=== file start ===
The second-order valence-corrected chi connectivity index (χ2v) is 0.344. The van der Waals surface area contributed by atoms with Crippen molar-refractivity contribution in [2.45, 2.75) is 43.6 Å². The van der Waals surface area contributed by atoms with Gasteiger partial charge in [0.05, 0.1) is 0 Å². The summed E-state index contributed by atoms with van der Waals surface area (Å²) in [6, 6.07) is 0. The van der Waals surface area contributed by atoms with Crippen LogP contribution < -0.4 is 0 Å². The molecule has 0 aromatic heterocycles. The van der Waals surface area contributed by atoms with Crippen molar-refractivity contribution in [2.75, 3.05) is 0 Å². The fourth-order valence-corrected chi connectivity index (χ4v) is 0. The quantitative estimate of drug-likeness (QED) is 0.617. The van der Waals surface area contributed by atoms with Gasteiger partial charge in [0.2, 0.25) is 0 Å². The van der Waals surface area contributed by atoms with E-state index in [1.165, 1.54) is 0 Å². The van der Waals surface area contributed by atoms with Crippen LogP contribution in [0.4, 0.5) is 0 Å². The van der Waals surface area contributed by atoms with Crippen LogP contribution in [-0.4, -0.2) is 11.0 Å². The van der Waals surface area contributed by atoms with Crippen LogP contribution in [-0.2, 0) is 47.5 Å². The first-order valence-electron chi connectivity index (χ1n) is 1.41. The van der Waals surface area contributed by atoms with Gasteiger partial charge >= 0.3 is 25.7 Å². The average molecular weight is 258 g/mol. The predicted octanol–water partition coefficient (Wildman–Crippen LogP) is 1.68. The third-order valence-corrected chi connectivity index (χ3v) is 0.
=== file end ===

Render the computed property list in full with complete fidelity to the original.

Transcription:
The second-order valence-corrected chi connectivity index (χ2v) is 0.344. The van der Waals surface area contributed by atoms with Crippen molar-refractivity contribution in [2.45, 2.75) is 43.6 Å². The van der Waals surface area contributed by atoms with Gasteiger partial charge in [0.05, 0.1) is 0 Å². The summed E-state index contributed by atoms with van der Waals surface area (Å²) in [6, 6.07) is 0. The van der Waals surface area contributed by atoms with Crippen LogP contribution < -0.4 is 0 Å². The molecule has 0 aromatic heterocycles. The van der Waals surface area contributed by atoms with Crippen molar-refractivity contribution in [2.75, 3.05) is 0 Å². The fourth-order valence-corrected chi connectivity index (χ4v) is 0. The quantitative estimate of drug-likeness (QED) is 0.617. The van der Waals surface area contributed by atoms with Gasteiger partial charge in [0.2, 0.25) is 0 Å². The van der Waals surface area contributed by atoms with E-state index in [1.165, 1.54) is 0 Å². The van der Waals surface area contributed by atoms with Crippen LogP contribution in [0.4, 0.5) is 0 Å². The van der Waals surface area contributed by atoms with Crippen LogP contribution in [-0.4, -0.2) is 11.0 Å². The van der Waals surface area contributed by atoms with Crippen LogP contribution in [-0.2, 0) is 47.5 Å². The first-order valence-electron chi connectivity index (χ1n) is 1.41. The van der Waals surface area contributed by atoms with Gasteiger partial charge >= 0.3 is 25.7 Å². The average molecular weight is 258 g/mol. The predicted octanol–water partition coefficient (Wildman–Crippen LogP) is 1.68. The third-order valence-corrected chi connectivity index (χ3v) is 0.